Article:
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Related to wend: Wendish
to proceed or go: She had to wend her way through the crowd.
Not to be confused with:
wind – (pronounced wind) to change direction; meander: The creek winds through the woods.
Abused, Confused, & Misused Words by Mary Embree Copyright © 2007, 2013 by Mary Embree
1. Any of a group of Slavic peoples formerly inhabiting much of what is now eastern Germany and western Poland, especially the present-day Sorbs.
2. Any of various other non-Germanic peoples living in central Europe during late antiquity and the Middle Ages.
[German Wende, from Middle High German Winde, Wende, from Old High German Winid; see wen- in Indo-European roots.]
v. wend·ed, wend·ing, wends
To proceed on or along; go: wend one's way home.
To go one's way; proceed.
[Middle English wenden, from Old English wendan.]
American Heritage® Dictionary of the English Language, Fifth Edition. Copyright © 2016 by Houghton Mifflin Harcourt Publishing Company. Published by Houghton Mifflin Harcourt Publishing Company. All rights reserved.
to direct (one's course or way); travel: wend one's way home.
[Old English wendan; related to Old High German wenten, Gothic wandjan; see wind2]
1. (Peoples) (esp in medieval European history) a Sorb; a member of the Slavonic people who inhabited the area between the Rivers Saale and Oder in the early Middle Ages and were conquered by Germanic invaders by the 12th century. See also Lusatia
2. (Historical Terms) (esp in medieval European history) a Sorb; a member of the Slavonic people who inhabited the area between the Rivers Saale and Oder in the early Middle Ages and were conquered by Germanic invaders by the 12th century. See also Lusatia
Collins English Dictionary – Complete and Unabridged, 12th Edition 2014 © HarperCollins Publishers 1991, 1994, 1998, 2000, 2003, 2006, 2007, 2009, 2011, 2014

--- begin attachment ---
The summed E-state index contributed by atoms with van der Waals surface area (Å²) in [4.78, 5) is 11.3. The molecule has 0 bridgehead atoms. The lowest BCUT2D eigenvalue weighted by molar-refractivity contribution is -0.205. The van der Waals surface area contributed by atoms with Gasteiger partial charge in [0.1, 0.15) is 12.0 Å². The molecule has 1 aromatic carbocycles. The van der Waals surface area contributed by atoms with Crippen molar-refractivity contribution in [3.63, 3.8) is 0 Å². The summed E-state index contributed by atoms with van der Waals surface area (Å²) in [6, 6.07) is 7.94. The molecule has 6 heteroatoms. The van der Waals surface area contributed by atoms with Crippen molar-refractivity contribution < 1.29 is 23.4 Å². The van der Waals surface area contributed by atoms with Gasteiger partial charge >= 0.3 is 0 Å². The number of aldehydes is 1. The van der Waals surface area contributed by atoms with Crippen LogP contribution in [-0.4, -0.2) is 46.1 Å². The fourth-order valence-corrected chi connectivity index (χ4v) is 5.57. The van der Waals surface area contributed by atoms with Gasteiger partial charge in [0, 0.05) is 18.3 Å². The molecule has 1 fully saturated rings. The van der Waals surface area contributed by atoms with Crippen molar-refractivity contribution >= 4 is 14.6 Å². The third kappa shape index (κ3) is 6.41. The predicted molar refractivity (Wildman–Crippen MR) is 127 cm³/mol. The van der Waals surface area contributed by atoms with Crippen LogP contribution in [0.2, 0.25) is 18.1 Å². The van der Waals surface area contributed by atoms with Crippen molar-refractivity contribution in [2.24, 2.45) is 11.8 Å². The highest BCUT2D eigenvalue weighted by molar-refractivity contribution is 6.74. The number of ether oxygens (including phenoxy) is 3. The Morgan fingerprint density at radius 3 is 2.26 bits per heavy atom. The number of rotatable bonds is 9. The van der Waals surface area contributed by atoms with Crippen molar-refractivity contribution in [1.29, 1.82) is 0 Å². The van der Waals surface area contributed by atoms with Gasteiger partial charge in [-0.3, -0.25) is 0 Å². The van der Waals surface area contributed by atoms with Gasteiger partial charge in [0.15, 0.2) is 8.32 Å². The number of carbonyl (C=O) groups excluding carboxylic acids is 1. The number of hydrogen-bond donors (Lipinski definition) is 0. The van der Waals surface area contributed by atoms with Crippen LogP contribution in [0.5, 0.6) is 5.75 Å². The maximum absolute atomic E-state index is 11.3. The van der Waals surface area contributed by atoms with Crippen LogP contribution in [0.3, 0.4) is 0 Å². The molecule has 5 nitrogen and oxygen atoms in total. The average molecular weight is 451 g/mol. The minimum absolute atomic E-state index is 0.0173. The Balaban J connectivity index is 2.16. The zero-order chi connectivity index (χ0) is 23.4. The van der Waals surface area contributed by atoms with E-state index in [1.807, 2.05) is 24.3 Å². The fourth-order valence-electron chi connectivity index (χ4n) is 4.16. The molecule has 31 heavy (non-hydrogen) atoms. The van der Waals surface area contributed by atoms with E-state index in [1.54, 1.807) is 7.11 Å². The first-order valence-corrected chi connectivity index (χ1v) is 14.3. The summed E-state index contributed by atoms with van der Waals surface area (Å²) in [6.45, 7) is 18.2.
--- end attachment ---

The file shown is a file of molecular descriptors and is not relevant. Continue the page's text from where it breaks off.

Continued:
v. wend•ed (Archaic) went; wend•ing. v.t.
1. to pursue or direct (one's way).v.i.
2. to proceed or go; travel.
[before 900; Middle English; Old English wendan, c. Old Saxon wendian, Old High German wentan, Old Norse venda, Gothic wandjan to turn, turn away; causative of -windan to wind2]
[1780–90; < German Wende, Old High German Winida, c. Old English Winedas (pl.)]
Random House Kernerman Webster's College Dictionary, © 2010 K Dictionaries Ltd. Copyright 2005, 1997, 1991 by Random House, Inc. All rights reserved.
Past participle: wended
Collins English Verb Tables © HarperCollins Publishers 2011
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|Verb||1.||wend - direct one's course or way; "wend your way through the crowds"|
go, locomote, move, travel - change location; move, travel, or proceed, also metaphorically; "How fast does your new car go?"; "We travelled from Rome to Naples by bus"; "The policemen went from door to door looking for the suspect"; "The soldiers moved towards the city in an attempt to take it before night fell"; "news travelled fast"
Based on WordNet 3.0, Farlex clipart collection. © 2003-2012 Princeton University, Farlex Inc.
wend your way go, move, travel, progress, proceed, make for, direct your course sleepy-eyed commuters who wended their way to work
Collins Thesaurus of the English Language – Complete and Unabridged 2nd Edition. 2002 © HarperCollins Publishers 1995, 2002
The American Heritage® Roget's Thesaurus. Copyright © 2013, 2014 by Houghton Mifflin Harcourt Publishing Company. Published by Houghton Mifflin Harcourt Publishing Company. All rights reserved.
wend[wend] VT (liter) to wend one's way to → enderezar sus pasos a
to wend one's way home (hum) → encaminarse a casa
Collins Spanish Dictionary - Complete and Unabridged 8th Edition 2005 © William Collins Sons & Co. Ltd. 1971, 1988 © HarperCollins Publishers 1992, 1993, 1996, 1997, 2000, 2003, 2005
to wend one's way (= make one's way) → se mettre en cheminWendy house [ˈwɛndihaʊs] n (British) → cabane f de jeu
Collins English/French Electronic Resource. © HarperCollins Publishers 2005
Collins German Dictionary – Complete and Unabridged 7th Edition 2005. © William Collins Sons & Co. Ltd. 1980 © HarperCollins Publishers 1991, 1997, 1999, 2004, 2005, 2007
Collins Italian Dictionary 1st Edition © HarperCollins Publishers 1995